Posts Tagged ‘Love’

Leadership, Love and Lincoln

Thursday, February 14th, 2013

Leadership, Love and Lincoln

Written by Tony Mussari
Edited by Kitch Loftus-Mussari
Digital Photographs Kitch Loftus-Mussari
Copyright 2013
The Face of America Project
Mussari-Loftus Associates, LTD
Historical Images from the Library of Congress Digital Collection

“Love seeks one thing only: the good of the one loved. It leaves all the other secondary effects to take care of themselves.  Love, therefore, is its
own reward.”
Thomas Merton

On this Valentine’s Day, Kitch and I would like to share a few of the things we learned about love from our 16th president, AbrahamIMG_9232_250 Lincoln, during our Face of America journey.

Ten months ago, we were recording scenes for our documentary Walking Into The Light At Gettysburg. During the presentation of the living historian who was interpreting Abraham Lincoln for the students from North Plainfield High School, I asked this question:

Help these students understand the importance of these two words compassion and tolerance?

He answered with words I did not expect to hear:


It’s hard for me, because when you are talking about ‘oh tell us about your leadership style…’

A lot of it you just do because you think it is the right thing to do and it comes from …love. Love of my fellow man.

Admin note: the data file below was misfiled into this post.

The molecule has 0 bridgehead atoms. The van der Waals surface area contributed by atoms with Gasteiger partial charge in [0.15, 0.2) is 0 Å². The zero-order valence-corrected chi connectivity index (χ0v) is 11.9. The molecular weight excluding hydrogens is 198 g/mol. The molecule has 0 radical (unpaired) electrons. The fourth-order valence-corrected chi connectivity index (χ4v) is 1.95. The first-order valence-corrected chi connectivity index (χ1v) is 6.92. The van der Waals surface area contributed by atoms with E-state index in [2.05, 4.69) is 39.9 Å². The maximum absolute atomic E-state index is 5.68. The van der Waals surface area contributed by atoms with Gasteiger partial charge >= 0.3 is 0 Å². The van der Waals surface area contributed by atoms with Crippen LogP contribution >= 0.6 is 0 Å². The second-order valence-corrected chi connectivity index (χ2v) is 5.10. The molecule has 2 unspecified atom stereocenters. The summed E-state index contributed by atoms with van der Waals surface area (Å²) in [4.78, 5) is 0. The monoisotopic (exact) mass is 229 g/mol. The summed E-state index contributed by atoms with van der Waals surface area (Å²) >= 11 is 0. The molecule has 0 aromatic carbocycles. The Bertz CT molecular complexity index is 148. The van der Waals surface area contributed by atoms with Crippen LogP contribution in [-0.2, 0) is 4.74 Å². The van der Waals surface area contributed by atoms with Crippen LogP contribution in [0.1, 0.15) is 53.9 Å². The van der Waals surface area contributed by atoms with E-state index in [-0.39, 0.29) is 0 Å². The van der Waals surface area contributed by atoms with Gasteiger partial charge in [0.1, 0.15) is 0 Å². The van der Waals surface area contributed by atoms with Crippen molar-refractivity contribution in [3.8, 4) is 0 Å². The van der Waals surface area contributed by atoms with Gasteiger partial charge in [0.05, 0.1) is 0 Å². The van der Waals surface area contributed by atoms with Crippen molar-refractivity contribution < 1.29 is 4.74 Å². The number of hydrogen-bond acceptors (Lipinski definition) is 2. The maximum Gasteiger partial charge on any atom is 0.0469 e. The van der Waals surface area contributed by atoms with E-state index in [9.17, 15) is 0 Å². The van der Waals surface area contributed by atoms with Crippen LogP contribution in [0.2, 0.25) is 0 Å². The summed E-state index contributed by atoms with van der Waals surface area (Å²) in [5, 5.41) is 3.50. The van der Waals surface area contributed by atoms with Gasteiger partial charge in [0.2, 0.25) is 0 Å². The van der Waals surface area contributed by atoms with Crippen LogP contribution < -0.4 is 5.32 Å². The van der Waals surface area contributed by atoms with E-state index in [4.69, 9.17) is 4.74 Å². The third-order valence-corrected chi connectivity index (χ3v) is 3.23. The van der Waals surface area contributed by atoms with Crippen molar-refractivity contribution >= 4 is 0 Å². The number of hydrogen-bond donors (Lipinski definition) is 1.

I was a politician because I loved people.  I loved being a politician because you can help people. I think if you come from a position of love of your fellow man, I don’t think you can go wrong.

I think that out of love comes all of the actions. It’s the fountainhead. That’s what I try to do…and to me that’s all it takes, love and effort.

Granted this was an actor playing Lincoln, but in so many ways his words ring true.

When I think about the greatness of Abraham Lincoln, I think about a leader who personified:

Courtesy not acrimony;

Understanding not hostility;

Thoughtfulness not theatrics;

Kindness not callousness;

Giving not taking;

Magnanimity not meanness;

Love not enmity.

So what does this have to do with our national day of love?

In my opinion, a great deal.

In all things great and small, Lincoln gives us a blueprint of what America is on its best day.  He reminds us of what we can be at our very best, and it’s all about love of country, love of our neighbors, compassion for those who are hurting, and tolerance for those who are different.

You may not find specific quotations from Lincoln about love, but you can find many examples of his kind and gentle heart reaching out to help others in need, and his steadfast determination to preserve the union and promote equal opportunity for everyone.

Of all the lines he authored, this is his most inspirational thought for me:

“I am not bound to win, but I am bound to be true. I am not bound to succeed, but I am bound to live by the light that I have.”

And what animates that light?


Happy Valentine’s Day.

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If the Walls Could Talk: Thanksgiving 2012

Wednesday, November 21st, 2012

If the Walls Could Talk: Thanksgiving 2012

Written by Tony Mussari
Edited by Kitch Loftus-Mussari
Copyright 2012
Mussari-Loftus Associates
All Rights Reserved
The Face of America Project

To speak gratitude is courteous and pleasant, to enact gratitude is generous and noble, but to live gratitude is to touch Heaven.  Johannes A. Gaertner